CD4+ T cells are the major target for HIV-1 infection, and their loss is a hallmark of HIV-1 disease. However, follicular helper T (Tfh) cells, a distinct subset of CD4+ T cells that are specialized in helping B cells to form germinal centers (GCs) for generation of high-affinity class-switched antibodies, expand in patients chronically infected with HIV-1. The observed Tfh cell expansion is not due to a lower susceptibility of this cell type to HIV-1 infection, as Tfh cells have been identified as a major CD4+ T cell compartment for HIV-1 infection and replication. Why Tfh cells are more permissive of HIV-1 replication is unknown. Whether infected Tfh cells efficiently revert back to a resting memory state to become a major reservoir of HIV-1 latency is also unknown. We hypothesize that Tfh cells have weakened cell-intrinsic antiviral immunity, thereby rendering these cells more susceptible to HIV-1 replication. We also hypothesize that some infected Tfh cells survive and revert back to a resting memory state and become cellular reservoirs of HIV-1 latency. To pursue these hypotheses, we formed a research team consisting of four scientists with complementary expertise in cell-intrinsic immunity, Tfh cell development, HIV-1 pathogenesis, and therapy. We have Preliminary Data showing that (i) Tfh cells express significantly lower levels of cell-intrinsic anti-HIV-1 restricton factors including IFITM3 (interferon-induced transmembrane protein 3) and MX2 (myxovirus resistance 2) than other CD4+ T cell types, which may be attributed to the high constitutive expression of the transcriptional repressor BCL6 (B cell lymphoma 6) in Tfh cells, (ii) BCL6 controls development of memory CD4+ T cells, and (iii) BCL6 controls development of CXCR5+ Tfh cells in immunized mice. Based on these preliminary findings, we have three Specific Aims to determine: (1) whether Tfh cells have weakened cell-intrinsic anti-HIV-1 immunity (Aim 1), (2) the levels of IFITM3 and MX2 in Tfh versus non-Tfh CD4+ T cells from HIV-1 patients and their relationships with the frequency of latently- infected Tfh versus non-Tfh CD4+ T cells (Aim 2), and (3) whether BCL6 controls Tfh cell survival and whether abrogation of BCL6 function induces killing of the long-lived latently infected Tfh cells from HIV-1 patients (Aim 3). With the ultimate goal of defining and eliminating HIV-1 reservoirs in infected patients, we propose to take advantage of a large cohort of HIV-1 patients to identify and characterize cellular reservoirs in HIV-1 patients. Our results will provide insights into how HIV-1 latency is established and maintained, and may lead to new therapeutic interventions for a functional cure of HIV-1.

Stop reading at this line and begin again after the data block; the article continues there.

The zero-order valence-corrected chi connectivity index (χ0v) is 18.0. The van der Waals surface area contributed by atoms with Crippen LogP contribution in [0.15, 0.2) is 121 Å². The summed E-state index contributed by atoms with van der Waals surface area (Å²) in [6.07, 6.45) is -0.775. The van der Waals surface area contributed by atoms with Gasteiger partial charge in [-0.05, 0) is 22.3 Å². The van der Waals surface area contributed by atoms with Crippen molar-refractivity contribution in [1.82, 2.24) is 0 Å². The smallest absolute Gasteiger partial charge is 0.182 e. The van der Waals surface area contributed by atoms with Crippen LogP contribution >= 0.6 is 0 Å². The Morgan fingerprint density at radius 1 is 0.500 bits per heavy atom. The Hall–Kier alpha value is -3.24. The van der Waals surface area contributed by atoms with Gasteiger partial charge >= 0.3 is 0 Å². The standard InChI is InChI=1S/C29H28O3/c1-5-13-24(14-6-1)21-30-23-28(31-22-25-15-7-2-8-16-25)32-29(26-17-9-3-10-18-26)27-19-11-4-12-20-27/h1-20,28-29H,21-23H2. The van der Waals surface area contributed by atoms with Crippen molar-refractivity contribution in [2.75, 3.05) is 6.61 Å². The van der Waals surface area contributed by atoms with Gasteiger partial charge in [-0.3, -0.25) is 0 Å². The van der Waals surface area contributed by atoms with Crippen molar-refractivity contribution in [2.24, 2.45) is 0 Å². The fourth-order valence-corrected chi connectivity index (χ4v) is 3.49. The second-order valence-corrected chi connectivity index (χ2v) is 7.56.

Public Health Relevance

The long-lived latently infected cells harboring replication-competent proviruses represent a major obstacle for achieving a cure for HIV-1 infection. Our research aims to define and eliminate cellular HIV-1 reservoirs in infected patients.

National Institute of Health (NIH)
National Institute of Allergy and Infectious Diseases (NIAID)
Research Project (R01)
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Special Emphasis Panel (ZAI1)
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Lawrence, Diane M
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Indiana University-Purdue University at Indianapolis
Schools of Medicine
United States
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